Which language would you like to karaoke in?’

Then Liz, Kirsten, and I went to Leah’s for a night of homemade Pad Thai, shooting star sightings, and grad school application discussions before I caught a taxi on the side of the road the next morning to take me back to Agadir where I caught a bus/train up to Rabat for the Project Design and Management training.

My counterpart, Karim (second from left) with our awesome Peace Corps training staff. Love the staff. Love them a lot.

My counterpart, Karim (second from left) with our awesome Peace Corps training staff. Love the staff. Love them a lot.

Counterparts being awesome.

Counterparts being awesome.

Our project planning timeline.

Our project planning timeline.

PDM is three full days of awesome training, and if you’re a PCV who has the chance to do this training, I would highly recommend it. You bring a counterpart (a Moroccan volunteer who is interested in working with you) and a project idea. The training has you take that idea through the entire project design process, like a recipe for organizing yourself. Basically I just want to spend my life talking about visions, goals, objectives, and indicators for success. Lots of ideas, lots to do, lots of lists to make.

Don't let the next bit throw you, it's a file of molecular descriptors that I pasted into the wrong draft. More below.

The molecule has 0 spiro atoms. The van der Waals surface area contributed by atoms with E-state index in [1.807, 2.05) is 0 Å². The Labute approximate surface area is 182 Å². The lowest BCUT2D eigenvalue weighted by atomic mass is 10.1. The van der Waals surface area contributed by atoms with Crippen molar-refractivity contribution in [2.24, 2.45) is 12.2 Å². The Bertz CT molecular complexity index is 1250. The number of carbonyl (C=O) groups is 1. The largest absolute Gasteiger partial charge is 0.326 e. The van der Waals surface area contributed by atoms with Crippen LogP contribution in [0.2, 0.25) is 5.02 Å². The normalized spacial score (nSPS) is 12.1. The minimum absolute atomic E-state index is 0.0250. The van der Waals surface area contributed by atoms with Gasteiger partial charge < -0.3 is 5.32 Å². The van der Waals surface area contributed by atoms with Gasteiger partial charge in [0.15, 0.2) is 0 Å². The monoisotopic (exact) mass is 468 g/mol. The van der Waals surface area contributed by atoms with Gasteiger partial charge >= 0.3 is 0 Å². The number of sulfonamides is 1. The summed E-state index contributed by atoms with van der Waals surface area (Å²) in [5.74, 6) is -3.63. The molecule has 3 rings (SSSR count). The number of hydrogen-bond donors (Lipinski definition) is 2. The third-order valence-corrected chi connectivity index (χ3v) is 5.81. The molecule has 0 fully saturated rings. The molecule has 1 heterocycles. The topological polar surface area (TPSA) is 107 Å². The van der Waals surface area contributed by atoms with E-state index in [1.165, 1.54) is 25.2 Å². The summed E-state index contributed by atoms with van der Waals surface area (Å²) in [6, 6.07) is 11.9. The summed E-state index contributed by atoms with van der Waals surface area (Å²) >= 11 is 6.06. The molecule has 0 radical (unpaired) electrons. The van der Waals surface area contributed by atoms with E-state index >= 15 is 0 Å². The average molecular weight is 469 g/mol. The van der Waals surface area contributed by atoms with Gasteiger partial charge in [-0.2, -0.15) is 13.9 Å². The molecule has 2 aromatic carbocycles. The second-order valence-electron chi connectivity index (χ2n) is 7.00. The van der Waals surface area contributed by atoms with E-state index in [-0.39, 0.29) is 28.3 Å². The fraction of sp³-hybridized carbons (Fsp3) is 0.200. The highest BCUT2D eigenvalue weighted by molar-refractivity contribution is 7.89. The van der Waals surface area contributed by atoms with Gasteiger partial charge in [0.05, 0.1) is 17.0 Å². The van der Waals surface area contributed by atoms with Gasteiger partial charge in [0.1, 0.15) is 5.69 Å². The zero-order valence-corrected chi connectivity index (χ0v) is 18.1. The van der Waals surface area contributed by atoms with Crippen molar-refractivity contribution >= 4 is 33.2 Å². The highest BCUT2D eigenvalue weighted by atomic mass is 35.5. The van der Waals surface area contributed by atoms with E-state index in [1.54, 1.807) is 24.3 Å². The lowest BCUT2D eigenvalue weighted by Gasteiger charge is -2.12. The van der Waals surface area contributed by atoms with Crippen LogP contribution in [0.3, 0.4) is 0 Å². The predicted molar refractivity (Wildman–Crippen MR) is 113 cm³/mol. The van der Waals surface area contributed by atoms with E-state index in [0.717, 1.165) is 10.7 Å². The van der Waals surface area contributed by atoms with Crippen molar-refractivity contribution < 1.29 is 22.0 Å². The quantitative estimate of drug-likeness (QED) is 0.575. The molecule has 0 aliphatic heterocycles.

Categories: Camp, Morocco, Training | Tags: , , | 4 Comments

June 18, 2013

Mid-June already? A few days ago, June 16, was my “five months in country” mark, which got a passing cheer from me and three of my friends as we rode a bus back from our In Service Training in Marrakesh. It both seems like we’ve only barely arrived here in Morocco and at the same time like we’ve been here forever. We’ve passed so many milestones – host families, swearing in, moving to site, finding our own homes – that it’s hard to wrap my brain around all that we have accomplished in light of how much we still are expected to accomplish before two years from now.